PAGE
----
Ovenly: Super Duper Market this summer was a fun place to go in and get out. I was introduced to Ovenly and got to try their chocolate chip cookie, which was huge and thick and moist and really good. Salt being the thing in baked goods nowadays Ovenly's cookie also had a dash and the chocolate chips were well spread out in the large cookie but tasted bittersweet/dark. I also had some candied maple thyme pecans, a savory sweet mix but the maple comes through mostly and then the herbs. Ovenly just opened a shop in Greenpoint earlier this year.
Miette: Another find at Super Duper Market that is unfortunately not available in NYC, but is a San Francisco based bakery. I went a little overboard and purchased the lemon shortbread cookies (has lemon zest in it that is very light but definitely can taste it in the shortbread). The shortbread is crispy yet not overly dry and has a good moistness to it that makes it chewy as well.
Also snagged the chocolate sable shortbread cookies, very chocolatey. You get more than a dozen tiny cookies (like 16 or so) in a nice sealed clear baggie. The owner has a new cookbook out with Chronicle Books and said she's trying to find an NYC storefront. Hope it works out as I think it'd be a nice addition to NYC.
Jemez Food Shack: While on my conference tour on the west coast my friend Iris stopped by a Native American food shack in Pueblo Jemez. I had an amazingly tasty and freshly made cherry fruit pie. Wonderfully flaky cinnamony crust with a great filling. A big rectangular slice that was so tasty and cheap! I wish there was a way for me to order this online or lead you to it, alas you must go to New Mexico to see for yourself.
PierNYC: This Ramen & Friends outing lead us to PierNYC on Roosevelt Island. What I had read about when searching the menu was the huge red velvet whoopie pie and I was eager to try it. It was a popular item that sold out with our big group. Turns out the whoopie pie is made by Ally Cakes makes the dessert for PierNYC. May I reiterate that the whoopie pie was large. Perhaps this added to the fact that the cake (aka pie) was overcooked and dry. The filling was not cream, it was icing with a stiffer texture than what should be accompanied by a whoopie pie. Pretty disappointing, but I was very happy with the service at PierNYC and the fact that we weren't charged for a lackluster dessert. (See Melt Bakery for red velvet.)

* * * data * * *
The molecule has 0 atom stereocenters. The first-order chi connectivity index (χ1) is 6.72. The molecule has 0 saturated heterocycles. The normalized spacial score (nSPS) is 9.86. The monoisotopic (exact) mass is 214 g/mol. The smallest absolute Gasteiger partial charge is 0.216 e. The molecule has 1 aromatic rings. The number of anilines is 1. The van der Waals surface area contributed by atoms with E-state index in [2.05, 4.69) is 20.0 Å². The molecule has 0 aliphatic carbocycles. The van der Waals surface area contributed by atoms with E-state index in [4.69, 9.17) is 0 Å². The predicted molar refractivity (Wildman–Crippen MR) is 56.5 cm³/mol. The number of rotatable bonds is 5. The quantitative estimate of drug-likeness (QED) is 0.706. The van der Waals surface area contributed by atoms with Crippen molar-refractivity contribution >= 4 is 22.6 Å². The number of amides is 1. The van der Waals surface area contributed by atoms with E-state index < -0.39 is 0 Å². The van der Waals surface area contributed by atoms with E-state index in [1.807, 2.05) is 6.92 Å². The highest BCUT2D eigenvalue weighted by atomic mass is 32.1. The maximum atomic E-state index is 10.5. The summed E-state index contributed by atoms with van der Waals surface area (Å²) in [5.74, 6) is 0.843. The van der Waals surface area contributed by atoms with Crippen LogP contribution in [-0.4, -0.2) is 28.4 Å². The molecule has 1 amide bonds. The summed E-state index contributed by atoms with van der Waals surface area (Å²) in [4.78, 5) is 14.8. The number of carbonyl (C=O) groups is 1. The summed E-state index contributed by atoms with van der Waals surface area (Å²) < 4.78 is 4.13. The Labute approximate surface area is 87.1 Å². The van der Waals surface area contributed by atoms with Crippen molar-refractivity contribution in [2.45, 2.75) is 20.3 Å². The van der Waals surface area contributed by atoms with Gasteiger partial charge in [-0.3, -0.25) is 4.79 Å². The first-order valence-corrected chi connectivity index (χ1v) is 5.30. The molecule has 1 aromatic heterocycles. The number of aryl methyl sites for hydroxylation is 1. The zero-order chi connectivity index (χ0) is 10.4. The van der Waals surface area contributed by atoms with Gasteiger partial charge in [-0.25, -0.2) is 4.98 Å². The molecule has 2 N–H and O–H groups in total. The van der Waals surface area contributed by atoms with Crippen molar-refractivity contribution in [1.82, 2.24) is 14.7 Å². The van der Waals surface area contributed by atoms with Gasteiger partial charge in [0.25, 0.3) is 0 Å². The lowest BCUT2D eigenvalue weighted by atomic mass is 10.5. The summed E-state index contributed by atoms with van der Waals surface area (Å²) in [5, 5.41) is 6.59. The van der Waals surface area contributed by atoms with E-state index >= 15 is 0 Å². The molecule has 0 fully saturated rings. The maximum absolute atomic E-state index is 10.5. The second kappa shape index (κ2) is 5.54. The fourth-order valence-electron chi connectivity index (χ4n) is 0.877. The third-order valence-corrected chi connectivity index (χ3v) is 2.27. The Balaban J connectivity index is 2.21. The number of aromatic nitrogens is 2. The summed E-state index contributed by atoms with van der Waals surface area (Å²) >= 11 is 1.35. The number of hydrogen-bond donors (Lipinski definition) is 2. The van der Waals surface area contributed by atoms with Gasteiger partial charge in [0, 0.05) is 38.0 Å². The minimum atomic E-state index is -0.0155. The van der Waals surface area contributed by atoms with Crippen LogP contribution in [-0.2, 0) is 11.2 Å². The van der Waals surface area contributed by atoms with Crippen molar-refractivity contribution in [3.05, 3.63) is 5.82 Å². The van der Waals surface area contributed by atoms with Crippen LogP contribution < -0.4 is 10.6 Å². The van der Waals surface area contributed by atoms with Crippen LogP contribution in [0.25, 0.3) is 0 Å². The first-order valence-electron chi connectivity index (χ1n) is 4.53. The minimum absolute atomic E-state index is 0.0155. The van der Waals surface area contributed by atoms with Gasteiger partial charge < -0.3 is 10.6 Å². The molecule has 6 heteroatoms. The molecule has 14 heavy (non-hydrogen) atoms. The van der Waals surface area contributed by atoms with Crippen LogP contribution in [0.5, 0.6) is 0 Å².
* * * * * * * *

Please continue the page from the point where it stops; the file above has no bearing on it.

City Baking (gourmet bakery) Corporation: I don't normally review storebought goods so much but this was pretty disappointing. I purchased the blondie from Interchurch cafeteria because it looked moist. It's pretty much cake disguised as a blondie. The taste just didn't meld much with blondie and the brown sugar wasn't there. The website touts it as a chocolate chip cookie but a bar and it's not, brown sugar should be more evident and the texture was too much like a Duncan Hines cake for me to think blondie. The chocolate and nuts within overwhelmed the taste of the cake which is quite forgettable and light.
The Brownie Boy: After having treats from The Brownie Boy repeatedly at Smorgasburg I was glad to do an interview with him. This is a new bakery one man show. Now Mario knows his blondies and brownies. First up is the dulce de leche, great texture a mixture of dense half-baked inside that worked. The sea salt on top was a nice add to the brownie and the dulce de leche wasn't too heavy yet the chocolate is subtle. It all worked really well at a good size and price.
His brownies and blondies are all reminiscent of what you'd want, dense, sweet, with high class flavors. Looking forward to more of what he has to offer.
Schmackary's: Heard about this place thanks to Yoshie (R&F) since it's in midtown West. The hype is worth it. Had the sch'mores cookie and caramel apple crisp. Both chewy/moist and full o' flavor! The s'mores cookie was pretty intense and messy with toasted marshmallow being on top. It had graham cracker base with chocolate and had toasted marshmallow (not in pieces but like a frosting) that was delicious. Another milk warning(!) The apple crisp was like a pie in cookie form with an oat cookie that has white chocolate and chunks of cinnamon apple and caramel on top. Absolutely filling and delicious. These cookies served as my dinner and I have no regrets.